Much of the book is devoted to the first and second Afghan wars in which the British tried to install their monarch of choice and were eventually routed as a result of both their incompetence and the fierce Afghan fighters. Some of the accounts of Afghanistan today could almost have been taken directly from 'The Great Game'. Life for many in the region appears to have changed very little in the intervening years.

Hopkirk has written this book from an unabashedly pro-western and pro-British perspective, but it is a fascinating story and one that still has great pertinence to world affairs today. I can highly recommend it to anybody who would like a better understanding of both the history and current reality of central Asia.

5-0 out of 5 stars Excellent History of the 'Great Game'
Peter Hopkirk's book 'The Great Game: The Struggle for Empire in Central Asia' is a great historical account and a very enjoyable book to read. It is very rare nowadays to find a book that holds your attention throughout, without finding one boring section, this is one of those books. In over 560 pages (paperback edition) Peter Hopkirk tells the amazing stories of a number of early British and Russian officers and men involved in the great imperial struggle for supremacy in Central Asia.

I found myself reading late into the morning, at times I couldn't put the book down. Most of the time I had heard of the places and people involved but a lot of this story was new to me. The narrative read like a novel, gripping but informative, never boring and full of information, breathing life into history in a way that is hard to find now-a-days.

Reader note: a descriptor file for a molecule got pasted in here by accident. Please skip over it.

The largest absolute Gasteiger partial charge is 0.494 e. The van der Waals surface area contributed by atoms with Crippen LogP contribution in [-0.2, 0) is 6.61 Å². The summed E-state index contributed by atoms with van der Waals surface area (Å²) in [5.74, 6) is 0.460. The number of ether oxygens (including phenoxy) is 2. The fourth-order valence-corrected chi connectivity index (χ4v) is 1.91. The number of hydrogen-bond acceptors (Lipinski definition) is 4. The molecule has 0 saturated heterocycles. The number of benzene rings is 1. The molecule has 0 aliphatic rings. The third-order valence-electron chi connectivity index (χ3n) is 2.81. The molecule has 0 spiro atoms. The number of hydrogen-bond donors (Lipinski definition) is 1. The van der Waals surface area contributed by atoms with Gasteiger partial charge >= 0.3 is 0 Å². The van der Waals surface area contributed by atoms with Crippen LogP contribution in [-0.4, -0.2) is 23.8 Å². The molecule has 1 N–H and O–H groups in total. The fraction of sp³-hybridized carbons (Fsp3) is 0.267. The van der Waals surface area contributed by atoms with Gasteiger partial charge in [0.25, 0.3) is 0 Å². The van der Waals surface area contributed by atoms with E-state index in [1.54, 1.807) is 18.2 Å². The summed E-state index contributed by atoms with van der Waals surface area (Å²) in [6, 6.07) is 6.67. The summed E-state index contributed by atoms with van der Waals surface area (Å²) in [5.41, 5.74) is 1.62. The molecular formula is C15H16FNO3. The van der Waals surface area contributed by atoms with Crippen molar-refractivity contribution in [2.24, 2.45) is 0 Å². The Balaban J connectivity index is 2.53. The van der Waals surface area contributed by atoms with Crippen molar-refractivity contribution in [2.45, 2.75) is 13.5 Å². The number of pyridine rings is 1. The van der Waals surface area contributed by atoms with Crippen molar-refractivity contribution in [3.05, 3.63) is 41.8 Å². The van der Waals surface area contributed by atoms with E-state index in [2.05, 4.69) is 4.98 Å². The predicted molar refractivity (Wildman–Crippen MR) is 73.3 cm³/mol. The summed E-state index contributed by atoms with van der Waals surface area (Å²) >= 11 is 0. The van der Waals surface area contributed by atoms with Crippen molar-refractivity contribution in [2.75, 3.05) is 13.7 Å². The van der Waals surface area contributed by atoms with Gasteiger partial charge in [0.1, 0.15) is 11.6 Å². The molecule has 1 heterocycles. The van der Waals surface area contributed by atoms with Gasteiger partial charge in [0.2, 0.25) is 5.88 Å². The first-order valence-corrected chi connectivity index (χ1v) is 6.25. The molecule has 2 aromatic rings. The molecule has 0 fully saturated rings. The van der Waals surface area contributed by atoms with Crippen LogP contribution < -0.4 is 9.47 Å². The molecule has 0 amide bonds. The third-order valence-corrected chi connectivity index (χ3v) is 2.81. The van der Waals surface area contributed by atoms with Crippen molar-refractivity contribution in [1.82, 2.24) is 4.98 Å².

This is a great book and I fully agree with the quote on the front cover of the book by Jan Morris "Peter Hopkirk is truly the laureate of the Great Game." If you ever wanted to learn something about this large and remote area then this is the book to start with. If you enjoy military history then this book has it, if you enjoy historical accounts of exploration then this book has it, if you just enjoy good history then this book has it all.

The story of Britain and Russia carving out their Empires in India, Afghanistan and the surrounding areas is truly fascinating and I was amazed at the brave and resourceful men who carved their name in history during this period. Most people have heard of the Khyber Pass and places like Chitral however I had never heard of the Pamirs and Karakorams mountain ranges or of the Kerman and Helmund deserts nor of some of the fierce and warlike tribes that lived in these areas.

After reading this book I yearn for more information about this region and I intend to buy the rest of Peter Hopkirk's books. I would rate this book one of the better ones I have read this year and to finish my review I would like to quote Byron Farwell from his review in 'The New York Times':

"Those who enjoy vividly told tales of derring-do and seek a clear understanding of the history of the emerging central Asian countries will find this a glorious book."